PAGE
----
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Huge Black Hole Found in Dwarf Galaxy.

A composite picture shows radio and x-ray emissions from the dwarf galaxy Henize 2-10. Image courtesy Reines et al, NRAO/AUI/NSF/NASA

National Geographic:

A supermassive black hole discovered inside a nearby dwarf galaxy may help explain how galaxies grew in the early universe.

At its center, nearly every large galaxy contains a supermassive black hole surrounded by a big bulge of stars. But whether the black hole or the bulge formed first has long been a chicken-and-egg question in astronomy.

New x-ray and radio observations of the dwarf galaxy Henize 2-10 show that, while the tiny galaxy lacks a bulge, it very likely contains a supermassive black hole—one about a quarter as large as the black hole at the center of our Milky Way.

Henize 2-10 is small and irregularly shaped, and it’s actively formiReines had been studying star-forming regions in Henize 2-10 using the Very Large Array in New Mexico and the Hubble Space Telescope when she found a compact source of radio waves emanating from the galaxy.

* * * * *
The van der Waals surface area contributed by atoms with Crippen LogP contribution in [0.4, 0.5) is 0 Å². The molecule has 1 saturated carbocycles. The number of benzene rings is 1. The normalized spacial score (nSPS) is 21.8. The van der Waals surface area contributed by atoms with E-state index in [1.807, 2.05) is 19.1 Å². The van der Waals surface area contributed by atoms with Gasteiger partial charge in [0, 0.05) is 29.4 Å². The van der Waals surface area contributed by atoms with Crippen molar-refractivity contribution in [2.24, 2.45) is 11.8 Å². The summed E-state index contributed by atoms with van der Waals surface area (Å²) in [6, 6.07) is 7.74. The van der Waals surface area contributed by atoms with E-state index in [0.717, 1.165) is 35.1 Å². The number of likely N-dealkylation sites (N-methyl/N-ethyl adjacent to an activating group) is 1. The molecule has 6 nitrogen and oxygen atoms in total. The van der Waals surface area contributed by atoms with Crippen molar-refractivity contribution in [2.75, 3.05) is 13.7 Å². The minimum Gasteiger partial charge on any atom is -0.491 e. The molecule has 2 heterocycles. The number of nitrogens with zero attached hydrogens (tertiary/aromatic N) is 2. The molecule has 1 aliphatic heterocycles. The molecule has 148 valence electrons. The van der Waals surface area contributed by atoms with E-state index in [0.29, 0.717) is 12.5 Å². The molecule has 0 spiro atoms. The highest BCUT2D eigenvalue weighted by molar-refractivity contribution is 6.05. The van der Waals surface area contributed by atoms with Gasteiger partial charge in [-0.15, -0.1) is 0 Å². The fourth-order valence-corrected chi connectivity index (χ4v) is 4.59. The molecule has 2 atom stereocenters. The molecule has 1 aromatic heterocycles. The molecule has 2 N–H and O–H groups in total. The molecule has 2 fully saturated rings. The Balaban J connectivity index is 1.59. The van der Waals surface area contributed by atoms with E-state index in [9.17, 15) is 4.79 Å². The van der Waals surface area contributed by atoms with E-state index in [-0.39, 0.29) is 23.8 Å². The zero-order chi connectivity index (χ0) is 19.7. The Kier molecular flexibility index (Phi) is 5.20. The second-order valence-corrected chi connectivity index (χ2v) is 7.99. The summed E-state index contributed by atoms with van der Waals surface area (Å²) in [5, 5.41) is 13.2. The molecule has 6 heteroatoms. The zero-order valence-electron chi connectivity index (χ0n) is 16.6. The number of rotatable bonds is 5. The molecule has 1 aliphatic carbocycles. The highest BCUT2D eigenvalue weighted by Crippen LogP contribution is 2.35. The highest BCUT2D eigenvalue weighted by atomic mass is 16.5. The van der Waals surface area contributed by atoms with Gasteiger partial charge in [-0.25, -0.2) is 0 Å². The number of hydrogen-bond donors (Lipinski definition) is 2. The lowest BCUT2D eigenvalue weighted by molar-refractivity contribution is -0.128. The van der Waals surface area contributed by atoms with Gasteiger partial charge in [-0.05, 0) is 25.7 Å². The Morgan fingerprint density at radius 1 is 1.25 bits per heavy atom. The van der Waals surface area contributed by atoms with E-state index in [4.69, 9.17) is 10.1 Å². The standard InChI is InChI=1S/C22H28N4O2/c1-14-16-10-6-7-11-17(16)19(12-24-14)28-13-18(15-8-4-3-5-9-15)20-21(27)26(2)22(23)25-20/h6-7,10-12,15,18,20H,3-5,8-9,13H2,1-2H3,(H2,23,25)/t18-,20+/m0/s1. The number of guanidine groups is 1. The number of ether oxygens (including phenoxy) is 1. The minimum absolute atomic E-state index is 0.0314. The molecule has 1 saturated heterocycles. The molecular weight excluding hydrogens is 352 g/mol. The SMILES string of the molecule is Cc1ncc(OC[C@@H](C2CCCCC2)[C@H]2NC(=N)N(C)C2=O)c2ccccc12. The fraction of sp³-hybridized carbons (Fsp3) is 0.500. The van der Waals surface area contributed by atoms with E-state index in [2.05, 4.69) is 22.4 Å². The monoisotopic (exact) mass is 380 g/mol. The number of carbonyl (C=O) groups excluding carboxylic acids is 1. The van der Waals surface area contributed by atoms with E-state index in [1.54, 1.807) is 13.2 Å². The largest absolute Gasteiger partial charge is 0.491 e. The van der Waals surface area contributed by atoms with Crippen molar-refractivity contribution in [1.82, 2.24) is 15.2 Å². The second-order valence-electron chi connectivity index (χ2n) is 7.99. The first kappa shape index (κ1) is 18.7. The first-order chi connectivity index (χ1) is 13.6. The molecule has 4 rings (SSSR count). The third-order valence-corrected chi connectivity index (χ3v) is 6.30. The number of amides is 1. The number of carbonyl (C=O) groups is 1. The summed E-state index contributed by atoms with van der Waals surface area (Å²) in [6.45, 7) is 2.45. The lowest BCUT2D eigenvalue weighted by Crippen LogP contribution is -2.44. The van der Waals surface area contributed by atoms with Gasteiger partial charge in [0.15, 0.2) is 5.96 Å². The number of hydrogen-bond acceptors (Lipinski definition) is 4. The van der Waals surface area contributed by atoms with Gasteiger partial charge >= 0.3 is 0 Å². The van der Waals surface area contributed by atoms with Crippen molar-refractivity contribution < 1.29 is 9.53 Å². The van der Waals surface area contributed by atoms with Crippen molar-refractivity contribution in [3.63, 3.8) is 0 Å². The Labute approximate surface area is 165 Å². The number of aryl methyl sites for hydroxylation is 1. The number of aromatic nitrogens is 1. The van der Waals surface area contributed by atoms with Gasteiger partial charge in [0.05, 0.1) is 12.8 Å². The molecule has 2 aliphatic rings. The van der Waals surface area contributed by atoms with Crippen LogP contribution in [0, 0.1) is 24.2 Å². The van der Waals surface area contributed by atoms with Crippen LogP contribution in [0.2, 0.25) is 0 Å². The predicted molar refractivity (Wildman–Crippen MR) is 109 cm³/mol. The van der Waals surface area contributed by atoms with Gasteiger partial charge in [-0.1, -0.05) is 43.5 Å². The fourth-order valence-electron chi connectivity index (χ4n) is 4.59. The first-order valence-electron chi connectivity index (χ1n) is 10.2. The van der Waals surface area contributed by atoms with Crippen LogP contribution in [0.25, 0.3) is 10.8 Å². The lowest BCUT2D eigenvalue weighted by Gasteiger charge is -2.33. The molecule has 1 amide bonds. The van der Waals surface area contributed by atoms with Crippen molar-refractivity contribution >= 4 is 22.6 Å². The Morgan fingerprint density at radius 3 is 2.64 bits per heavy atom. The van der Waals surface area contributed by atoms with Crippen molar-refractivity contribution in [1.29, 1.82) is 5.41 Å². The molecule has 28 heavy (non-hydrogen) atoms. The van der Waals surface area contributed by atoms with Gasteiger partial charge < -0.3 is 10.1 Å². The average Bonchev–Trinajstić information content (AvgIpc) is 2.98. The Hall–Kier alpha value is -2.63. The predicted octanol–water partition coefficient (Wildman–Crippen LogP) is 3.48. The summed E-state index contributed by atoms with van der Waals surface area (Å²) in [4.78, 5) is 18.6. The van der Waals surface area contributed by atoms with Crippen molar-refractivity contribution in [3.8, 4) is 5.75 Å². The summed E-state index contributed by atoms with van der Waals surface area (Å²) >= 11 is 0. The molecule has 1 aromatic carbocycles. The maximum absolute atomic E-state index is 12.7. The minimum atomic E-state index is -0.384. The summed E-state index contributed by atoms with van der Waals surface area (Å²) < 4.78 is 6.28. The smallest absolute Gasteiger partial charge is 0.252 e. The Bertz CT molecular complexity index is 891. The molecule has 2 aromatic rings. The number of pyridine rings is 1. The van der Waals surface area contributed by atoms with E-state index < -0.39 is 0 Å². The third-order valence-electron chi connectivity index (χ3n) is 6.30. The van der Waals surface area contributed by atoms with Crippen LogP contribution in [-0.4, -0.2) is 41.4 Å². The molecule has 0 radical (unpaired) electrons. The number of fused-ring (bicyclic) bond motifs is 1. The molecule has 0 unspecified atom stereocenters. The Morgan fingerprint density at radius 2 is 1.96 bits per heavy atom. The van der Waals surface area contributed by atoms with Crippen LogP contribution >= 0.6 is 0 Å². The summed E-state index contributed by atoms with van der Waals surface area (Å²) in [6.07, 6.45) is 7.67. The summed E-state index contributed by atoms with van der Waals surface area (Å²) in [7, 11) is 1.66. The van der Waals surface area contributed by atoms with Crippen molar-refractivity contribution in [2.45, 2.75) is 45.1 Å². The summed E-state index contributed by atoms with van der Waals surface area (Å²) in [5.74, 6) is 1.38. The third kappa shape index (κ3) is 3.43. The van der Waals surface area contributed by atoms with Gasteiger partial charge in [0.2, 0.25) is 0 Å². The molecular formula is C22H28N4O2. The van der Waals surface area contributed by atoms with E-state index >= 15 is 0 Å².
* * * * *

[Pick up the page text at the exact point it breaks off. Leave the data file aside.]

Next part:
The orbiting Chandra X-ray Observatory later revealed x-rays being emitted from the same source.

The radiation pattern is “characteristic of a black hole feeding into its environment,” Reines said. But unlike smaller black holes that form from collapsed stars, this black hole is about a million times the mass of a star.

Such supermassive black holes have been found in small galaxies before, but those galaxies are “like scaled-down versions of normal galaxies,” Reines said.

“Henize 2-10 has this irregular shape … and the star formation really sets it apart,” she said. “We think we might be witnessing the early phase of galaxy evolution.”ng stars, which means it’s very similar to early galaxies, researchers say. The new finding therefore suggests that early galaxies also formed their central black holes before developing bulges.

National Geographic

Ah, another black hole discovery, if only they could be able to trace all these black holes to its white hole counterpart.

Keep searching humans, you’re almost there